I have trouble understanding this question. so the question says that if t is there then t+2 must be there. So -1 can be t or t+2. So if t+2=-1 then t=-3 therefore -3 is in the set. I know iam wrong somewhere in my concept. Can someone please clarify this to me . Thanks.
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A set of numbers has the property that for any number t in the set, t  [#permalink]

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New post 18 Jul 2017, 23:22
longhaul123 wrote:
I have trouble understanding this question. so the question says that if t is there then t+2 must be there. So -1 can be t or t+2. So if t+2=-1 then t=-3 therefore -3 is in the set. I know iam wrong somewhere in my concept. Can someone please clarify this to me . Thanks.


The question says, if some number is in the set, then 2 more than that number is also in the set. It does not say that if some number is in the set, then 2 less than that number is in the set. We know that -1 is in the set, so -1 + 2 = 1 must also be in the set. We cannot say whether -3 is in the set because we are not told that -1 -2 is in the set but that -1 + 2 must be in the set.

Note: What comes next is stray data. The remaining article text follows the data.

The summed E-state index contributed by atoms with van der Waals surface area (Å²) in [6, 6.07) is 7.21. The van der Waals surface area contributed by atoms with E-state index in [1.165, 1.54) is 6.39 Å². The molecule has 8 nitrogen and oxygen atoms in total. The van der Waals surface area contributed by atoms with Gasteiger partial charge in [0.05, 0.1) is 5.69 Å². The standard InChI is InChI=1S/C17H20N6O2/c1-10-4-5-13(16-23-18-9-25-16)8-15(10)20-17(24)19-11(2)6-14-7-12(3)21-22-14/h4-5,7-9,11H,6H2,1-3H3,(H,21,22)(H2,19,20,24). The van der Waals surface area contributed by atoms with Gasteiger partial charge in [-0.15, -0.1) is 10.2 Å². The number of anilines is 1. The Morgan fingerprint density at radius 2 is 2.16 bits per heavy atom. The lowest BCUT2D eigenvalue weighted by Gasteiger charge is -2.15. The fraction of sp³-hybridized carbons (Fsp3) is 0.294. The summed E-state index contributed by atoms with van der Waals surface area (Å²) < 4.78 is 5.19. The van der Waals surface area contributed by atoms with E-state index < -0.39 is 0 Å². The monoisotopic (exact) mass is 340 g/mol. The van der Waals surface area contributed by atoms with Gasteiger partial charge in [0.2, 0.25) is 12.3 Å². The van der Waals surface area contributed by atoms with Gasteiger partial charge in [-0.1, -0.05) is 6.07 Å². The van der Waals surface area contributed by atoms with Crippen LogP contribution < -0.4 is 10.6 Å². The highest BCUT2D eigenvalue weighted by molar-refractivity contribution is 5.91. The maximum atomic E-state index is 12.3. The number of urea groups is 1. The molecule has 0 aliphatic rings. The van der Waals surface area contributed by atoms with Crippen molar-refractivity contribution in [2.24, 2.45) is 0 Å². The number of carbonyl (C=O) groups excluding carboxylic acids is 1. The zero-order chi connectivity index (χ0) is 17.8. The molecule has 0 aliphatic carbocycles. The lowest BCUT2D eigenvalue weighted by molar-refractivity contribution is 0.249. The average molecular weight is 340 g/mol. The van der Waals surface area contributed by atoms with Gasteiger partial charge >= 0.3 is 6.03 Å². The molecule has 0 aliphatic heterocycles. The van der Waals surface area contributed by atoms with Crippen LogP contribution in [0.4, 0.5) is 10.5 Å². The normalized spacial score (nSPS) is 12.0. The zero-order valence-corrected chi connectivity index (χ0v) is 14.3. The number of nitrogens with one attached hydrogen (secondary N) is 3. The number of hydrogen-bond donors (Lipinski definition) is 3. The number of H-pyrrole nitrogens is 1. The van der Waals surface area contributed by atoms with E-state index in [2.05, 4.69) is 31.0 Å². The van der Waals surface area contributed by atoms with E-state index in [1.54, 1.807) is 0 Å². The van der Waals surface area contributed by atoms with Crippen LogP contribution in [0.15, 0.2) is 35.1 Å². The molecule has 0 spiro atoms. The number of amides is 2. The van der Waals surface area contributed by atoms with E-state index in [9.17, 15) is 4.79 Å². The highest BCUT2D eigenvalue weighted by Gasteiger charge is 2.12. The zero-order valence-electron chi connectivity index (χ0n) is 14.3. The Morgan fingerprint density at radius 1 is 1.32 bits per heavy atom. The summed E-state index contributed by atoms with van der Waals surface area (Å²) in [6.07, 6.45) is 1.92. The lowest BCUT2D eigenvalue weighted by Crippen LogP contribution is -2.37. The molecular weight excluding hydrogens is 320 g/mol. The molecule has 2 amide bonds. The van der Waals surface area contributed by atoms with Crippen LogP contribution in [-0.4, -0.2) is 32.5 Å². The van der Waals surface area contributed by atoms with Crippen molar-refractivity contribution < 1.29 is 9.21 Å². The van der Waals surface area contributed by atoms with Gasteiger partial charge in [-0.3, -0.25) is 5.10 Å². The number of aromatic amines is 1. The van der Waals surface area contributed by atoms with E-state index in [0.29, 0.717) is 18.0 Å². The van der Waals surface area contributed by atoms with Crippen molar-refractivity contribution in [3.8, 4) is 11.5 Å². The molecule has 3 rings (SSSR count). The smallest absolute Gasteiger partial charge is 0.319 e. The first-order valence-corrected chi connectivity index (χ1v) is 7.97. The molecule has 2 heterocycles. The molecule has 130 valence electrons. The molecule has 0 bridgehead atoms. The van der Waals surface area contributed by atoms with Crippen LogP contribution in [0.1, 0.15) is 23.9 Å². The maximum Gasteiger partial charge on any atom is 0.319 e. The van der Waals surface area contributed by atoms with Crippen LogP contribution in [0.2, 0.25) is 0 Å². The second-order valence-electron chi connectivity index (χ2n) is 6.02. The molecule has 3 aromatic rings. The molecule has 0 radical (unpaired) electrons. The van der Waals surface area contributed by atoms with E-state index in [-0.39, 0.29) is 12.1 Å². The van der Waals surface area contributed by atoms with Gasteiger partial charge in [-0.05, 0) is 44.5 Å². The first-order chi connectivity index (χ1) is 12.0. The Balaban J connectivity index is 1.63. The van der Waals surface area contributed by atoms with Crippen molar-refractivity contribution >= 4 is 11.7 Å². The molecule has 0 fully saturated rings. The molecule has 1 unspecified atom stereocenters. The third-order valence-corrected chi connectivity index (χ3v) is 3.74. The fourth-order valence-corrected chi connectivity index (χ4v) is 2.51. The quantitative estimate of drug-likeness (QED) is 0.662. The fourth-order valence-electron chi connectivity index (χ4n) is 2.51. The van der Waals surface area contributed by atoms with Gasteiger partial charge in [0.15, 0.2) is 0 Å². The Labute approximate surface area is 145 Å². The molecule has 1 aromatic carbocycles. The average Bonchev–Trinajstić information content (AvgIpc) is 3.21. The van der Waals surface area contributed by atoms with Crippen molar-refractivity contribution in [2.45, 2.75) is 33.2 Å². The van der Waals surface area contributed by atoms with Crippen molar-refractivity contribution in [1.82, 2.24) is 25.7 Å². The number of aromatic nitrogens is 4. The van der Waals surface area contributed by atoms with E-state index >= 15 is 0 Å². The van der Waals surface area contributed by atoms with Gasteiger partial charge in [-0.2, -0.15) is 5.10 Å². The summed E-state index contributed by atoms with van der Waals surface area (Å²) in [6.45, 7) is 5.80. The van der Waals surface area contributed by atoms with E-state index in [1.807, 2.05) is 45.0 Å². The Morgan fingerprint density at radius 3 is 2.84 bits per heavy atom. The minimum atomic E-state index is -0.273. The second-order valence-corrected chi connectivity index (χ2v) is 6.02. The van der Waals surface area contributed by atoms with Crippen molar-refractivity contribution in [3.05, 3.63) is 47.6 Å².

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Re: A set of numbers has the property that for any number t in the set, t  [#permalink]

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New post 07 Dec 2017, 23:10
Would the answer be E, Had the question have "could be" instead of "must be"?

I am confused why E is not the answer.
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Re: A set of numbers has the property that for any number t in the set, t  [#permalink]

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New post 07 Dec 2017, 23:51
sahoop wrote:
Would the answer be E, Had the question have "could be" instead of "must be"?

I am confused why E is not the answer.


If -1 is the source integer in the set, so if -1 is the smallest integer in the set, then -3 will not be in the set. For example, the set could be {-1, 1, 3, 5, 7, ...}. So, again, knowing that -1 is in the set we can say that ALL odd numbers more than -1 are also in the set but we cannot be sure about the numbers less than -1.

Check similar questions to understand the concept better:
http://gmatclub.com/forum/for-a-certain ... 61920.html
http://gmatclub.com/forum/for-a-certain ... 36580.html
http://gmatclub.com/forum/a-set-of-numb ... 98829.html
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http://gmatclub.com/forum/k-is-a-set-of ... 03005.html
http://gmatclub.com/forum/k-is-a-set-of ... 66908.html
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Re: A set of numbers has the property that for any number t in the set, t  [#permalink]

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Re: A set of numbers has the property that for any number t in the set, t   [#permalink] 01 May 2019, 03:38